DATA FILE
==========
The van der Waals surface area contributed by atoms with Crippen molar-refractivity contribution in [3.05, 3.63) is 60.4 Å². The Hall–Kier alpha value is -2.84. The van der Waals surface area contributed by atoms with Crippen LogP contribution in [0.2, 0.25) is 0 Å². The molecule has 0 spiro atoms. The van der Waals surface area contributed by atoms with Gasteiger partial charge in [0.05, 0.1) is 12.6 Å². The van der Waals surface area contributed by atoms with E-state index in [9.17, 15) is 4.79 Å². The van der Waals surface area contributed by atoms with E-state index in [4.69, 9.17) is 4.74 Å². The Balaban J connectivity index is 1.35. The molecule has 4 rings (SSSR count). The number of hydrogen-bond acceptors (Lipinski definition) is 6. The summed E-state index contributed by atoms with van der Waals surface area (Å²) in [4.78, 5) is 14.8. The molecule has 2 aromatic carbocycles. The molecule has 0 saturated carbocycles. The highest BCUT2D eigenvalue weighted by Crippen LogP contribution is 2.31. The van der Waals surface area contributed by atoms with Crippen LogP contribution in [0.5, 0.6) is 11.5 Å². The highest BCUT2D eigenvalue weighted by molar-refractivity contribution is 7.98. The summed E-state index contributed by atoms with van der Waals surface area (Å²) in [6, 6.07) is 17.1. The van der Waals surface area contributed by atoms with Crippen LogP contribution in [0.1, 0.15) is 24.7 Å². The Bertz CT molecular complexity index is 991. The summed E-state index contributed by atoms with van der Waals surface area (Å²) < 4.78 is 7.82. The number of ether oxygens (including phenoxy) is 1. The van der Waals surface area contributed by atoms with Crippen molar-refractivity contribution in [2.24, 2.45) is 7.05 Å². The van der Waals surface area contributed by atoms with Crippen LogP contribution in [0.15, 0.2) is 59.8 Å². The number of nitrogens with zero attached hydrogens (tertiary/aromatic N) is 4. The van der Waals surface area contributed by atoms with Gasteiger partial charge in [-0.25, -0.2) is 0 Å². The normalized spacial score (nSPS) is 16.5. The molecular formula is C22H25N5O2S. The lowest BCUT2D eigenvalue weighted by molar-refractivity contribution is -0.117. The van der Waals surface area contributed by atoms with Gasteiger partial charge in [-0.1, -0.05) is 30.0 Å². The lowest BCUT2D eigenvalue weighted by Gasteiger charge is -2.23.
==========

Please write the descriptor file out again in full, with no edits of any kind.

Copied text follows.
The van der Waals surface area contributed by atoms with Crippen molar-refractivity contribution in [3.05, 3.63) is 60.4 Å². The Hall–Kier alpha value is -2.84. The van der Waals surface area contributed by atoms with Crippen LogP contribution in [0.2, 0.25) is 0 Å². The molecule has 0 spiro atoms. The van der Waals surface area contributed by atoms with Gasteiger partial charge in [0.05, 0.1) is 12.6 Å². The van der Waals surface area contributed by atoms with E-state index in [9.17, 15) is 4.79 Å². The van der Waals surface area contributed by atoms with E-state index in [4.69, 9.17) is 4.74 Å². The Balaban J connectivity index is 1.35. The molecule has 4 rings (SSSR count). The number of hydrogen-bond acceptors (Lipinski definition) is 6. The summed E-state index contributed by atoms with van der Waals surface area (Å²) in [4.78, 5) is 14.8. The molecule has 2 aromatic carbocycles. The molecule has 0 saturated carbocycles. The highest BCUT2D eigenvalue weighted by Crippen LogP contribution is 2.31. The van der Waals surface area contributed by atoms with Crippen LogP contribution in [0.5, 0.6) is 11.5 Å². The highest BCUT2D eigenvalue weighted by molar-refractivity contribution is 7.98. The summed E-state index contributed by atoms with van der Waals surface area (Å²) in [6, 6.07) is 17.1. The van der Waals surface area contributed by atoms with Crippen LogP contribution in [0.1, 0.15) is 24.7 Å². The Bertz CT molecular complexity index is 991. The summed E-state index contributed by atoms with van der Waals surface area (Å²) < 4.78 is 7.82. The number of ether oxygens (including phenoxy) is 1. The van der Waals surface area contributed by atoms with Crippen molar-refractivity contribution in [2.24, 2.45) is 7.05 Å². The van der Waals surface area contributed by atoms with Crippen LogP contribution in [0.15, 0.2) is 59.8 Å². The number of nitrogens with zero attached hydrogens (tertiary/aromatic N) is 4. The van der Waals surface area contributed by atoms with Gasteiger partial charge in [-0.25, -0.2) is 0 Å². The normalized spacial score (nSPS) is 16.5. The molecular formula is C22H25N5O2S. The lowest BCUT2D eigenvalue weighted by molar-refractivity contribution is -0.117. The van der Waals surface area contributed by atoms with Gasteiger partial charge in [-0.1, -0.05) is 30.0 Å². The lowest BCUT2D eigenvalue weighted by Gasteiger charge is -2.23.